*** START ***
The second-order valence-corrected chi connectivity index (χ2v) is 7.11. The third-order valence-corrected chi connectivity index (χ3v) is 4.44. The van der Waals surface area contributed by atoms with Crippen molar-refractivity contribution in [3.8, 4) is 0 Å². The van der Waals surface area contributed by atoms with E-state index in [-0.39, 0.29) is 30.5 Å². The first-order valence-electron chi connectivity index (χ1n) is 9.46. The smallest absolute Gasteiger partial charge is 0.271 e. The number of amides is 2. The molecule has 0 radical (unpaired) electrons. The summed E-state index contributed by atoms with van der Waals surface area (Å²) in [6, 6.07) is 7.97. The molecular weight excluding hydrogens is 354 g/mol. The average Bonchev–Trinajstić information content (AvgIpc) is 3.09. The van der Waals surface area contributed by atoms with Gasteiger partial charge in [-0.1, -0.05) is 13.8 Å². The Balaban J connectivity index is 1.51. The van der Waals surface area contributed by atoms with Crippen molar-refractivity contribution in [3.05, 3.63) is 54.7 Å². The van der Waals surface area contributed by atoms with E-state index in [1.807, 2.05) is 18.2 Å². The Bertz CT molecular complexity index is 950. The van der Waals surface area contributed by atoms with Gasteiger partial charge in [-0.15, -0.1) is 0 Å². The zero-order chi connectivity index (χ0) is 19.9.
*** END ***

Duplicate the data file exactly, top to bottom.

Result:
The second-order valence-corrected chi connectivity index (χ2v) is 7.11. The third-order valence-corrected chi connectivity index (χ3v) is 4.44. The van der Waals surface area contributed by atoms with Crippen molar-refractivity contribution in [3.8, 4) is 0 Å². The van der Waals surface area contributed by atoms with E-state index in [-0.39, 0.29) is 30.5 Å². The first-order valence-electron chi connectivity index (χ1n) is 9.46. The smallest absolute Gasteiger partial charge is 0.271 e. The number of amides is 2. The molecule has 0 radical (unpaired) electrons. The summed E-state index contributed by atoms with van der Waals surface area (Å²) in [6, 6.07) is 7.97. The molecular weight excluding hydrogens is 354 g/mol. The average Bonchev–Trinajstić information content (AvgIpc) is 3.09. The van der Waals surface area contributed by atoms with Gasteiger partial charge in [-0.1, -0.05) is 13.8 Å². The Balaban J connectivity index is 1.51. The van der Waals surface area contributed by atoms with Crippen molar-refractivity contribution in [3.05, 3.63) is 54.7 Å². The van der Waals surface area contributed by atoms with E-state index in [1.807, 2.05) is 18.2 Å². The Bertz CT molecular complexity index is 950. The van der Waals surface area contributed by atoms with Gasteiger partial charge in [-0.15, -0.1) is 0 Å². The zero-order chi connectivity index (χ0) is 19.9.